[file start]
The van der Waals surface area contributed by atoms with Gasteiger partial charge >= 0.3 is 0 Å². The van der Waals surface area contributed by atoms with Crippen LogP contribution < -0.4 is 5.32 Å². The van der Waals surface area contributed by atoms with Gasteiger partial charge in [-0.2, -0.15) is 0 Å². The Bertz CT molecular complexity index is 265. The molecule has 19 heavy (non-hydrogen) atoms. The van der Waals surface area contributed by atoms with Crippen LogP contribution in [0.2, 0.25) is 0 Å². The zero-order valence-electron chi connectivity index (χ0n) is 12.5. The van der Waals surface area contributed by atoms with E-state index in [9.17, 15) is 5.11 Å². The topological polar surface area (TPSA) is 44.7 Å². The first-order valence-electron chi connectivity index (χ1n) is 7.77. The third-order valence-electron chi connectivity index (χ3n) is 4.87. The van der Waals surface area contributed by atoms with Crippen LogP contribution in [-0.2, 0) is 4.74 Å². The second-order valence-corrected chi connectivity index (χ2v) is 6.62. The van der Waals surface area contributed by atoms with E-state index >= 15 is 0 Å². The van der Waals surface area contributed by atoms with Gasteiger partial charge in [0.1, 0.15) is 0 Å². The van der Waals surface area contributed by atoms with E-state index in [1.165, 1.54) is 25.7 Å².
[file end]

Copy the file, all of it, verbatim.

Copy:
The van der Waals surface area contributed by atoms with Gasteiger partial charge >= 0.3 is 0 Å². The van der Waals surface area contributed by atoms with Crippen LogP contribution < -0.4 is 5.32 Å². The van der Waals surface area contributed by atoms with Gasteiger partial charge in [-0.2, -0.15) is 0 Å². The Bertz CT molecular complexity index is 265. The molecule has 19 heavy (non-hydrogen) atoms. The van der Waals surface area contributed by atoms with Crippen LogP contribution in [0.2, 0.25) is 0 Å². The zero-order valence-electron chi connectivity index (χ0n) is 12.5. The van der Waals surface area contributed by atoms with E-state index in [9.17, 15) is 5.11 Å². The topological polar surface area (TPSA) is 44.7 Å². The first-order valence-electron chi connectivity index (χ1n) is 7.77. The third-order valence-electron chi connectivity index (χ3n) is 4.87. The van der Waals surface area contributed by atoms with Crippen LogP contribution in [-0.2, 0) is 4.74 Å². The second-order valence-corrected chi connectivity index (χ2v) is 6.62. The van der Waals surface area contributed by atoms with E-state index >= 15 is 0 Å². The van der Waals surface area contributed by atoms with Gasteiger partial charge in [0.1, 0.15) is 0 Å². The van der Waals surface area contributed by atoms with E-state index in [1.165, 1.54) is 25.7 Å².